Farmers’ markets are also wonderful places for socializing and connecting with your community. In Northfield, I know several of the vendors and almost always meet a friend or acquaintance at the market. At Logan, my husband and I sat on a park bench while our daughter finished her weekly produce shopping and struck up a conversation with a young mother, who grew up nearby. It turns out she attended the University of Minnesota and had even visited one of the colleges in Northfield — “That was too rural for me,” she said.

minmusician
Tiny guitarist performs.

The people watching can’t be beat either. In Northfield, we have regular musicians at both the Friday and Saturday markets, and while they might be a tad more musically proficient than this little solo performer at Logan, they take the same joy sharing their talents. Farmers’ markets are places filled with dogs (labs in Northfield, pugs in Logan) and kids (more kids in Northfield, more dogs in Logan). They’re places to wander on a Saturday morning or Sunday afternoon, to visit with folks you’ve just met and those you’re known for decades.

They’re nourishing places, and not just because of the kale.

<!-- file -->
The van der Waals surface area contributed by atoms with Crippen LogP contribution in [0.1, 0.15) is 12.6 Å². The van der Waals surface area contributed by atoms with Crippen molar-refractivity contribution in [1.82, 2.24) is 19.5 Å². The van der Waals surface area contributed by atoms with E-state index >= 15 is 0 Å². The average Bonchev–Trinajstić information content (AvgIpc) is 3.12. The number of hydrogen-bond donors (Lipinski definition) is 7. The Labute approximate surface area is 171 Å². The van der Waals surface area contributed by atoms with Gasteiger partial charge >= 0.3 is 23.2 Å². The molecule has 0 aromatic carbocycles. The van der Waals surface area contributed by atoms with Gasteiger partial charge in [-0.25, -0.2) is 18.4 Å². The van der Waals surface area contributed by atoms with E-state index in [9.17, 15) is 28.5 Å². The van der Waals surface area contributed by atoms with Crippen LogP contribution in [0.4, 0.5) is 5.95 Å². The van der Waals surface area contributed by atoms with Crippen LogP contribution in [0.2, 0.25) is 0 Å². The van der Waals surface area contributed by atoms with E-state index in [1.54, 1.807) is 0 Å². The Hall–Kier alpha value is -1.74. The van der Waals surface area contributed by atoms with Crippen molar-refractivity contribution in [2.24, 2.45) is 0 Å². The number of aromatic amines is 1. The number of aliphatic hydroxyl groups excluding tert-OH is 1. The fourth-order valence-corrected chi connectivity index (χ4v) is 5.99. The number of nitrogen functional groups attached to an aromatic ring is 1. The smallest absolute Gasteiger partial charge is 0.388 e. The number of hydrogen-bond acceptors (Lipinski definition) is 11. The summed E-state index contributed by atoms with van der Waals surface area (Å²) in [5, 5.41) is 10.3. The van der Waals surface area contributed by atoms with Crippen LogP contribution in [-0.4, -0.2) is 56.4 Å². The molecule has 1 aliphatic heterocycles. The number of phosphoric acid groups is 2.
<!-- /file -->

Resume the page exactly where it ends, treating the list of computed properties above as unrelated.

Group Therapy for Gloomy Gardeners

minihostas

I had big plans for this weekend — big plans that involved cutting back plants, setting up raised beds and other outdoor gardening chores. Most of them are on hold now because of our relentless winter and this week’s spring storm that dumped several inches of snow and a real bad mood on most of Minnesota.

minihostas
You can grow hostas in containers with the new mini types.

It’s time for some group therapy — and fortunately, the Northfield Public Library has two wonderful programs scheduled to get us through this miserable spring. On Tuesday, Gregg Peterson, president of the Minnesota Hosta Society, will talk about “Hostas: No Longer the Green and White Plant that Grandma Had Around the Tree.” There are dozens of new hosta varieties introduced each year, and hostas now come in sizes from mini to massive. If you garden in shade, part-shade or anything less than full sun, hostas can add low-maintenance interest to your garden. Gregg’s talk will be held at 7 p.m. Tuesday, April 16, at the Library Meeting Room.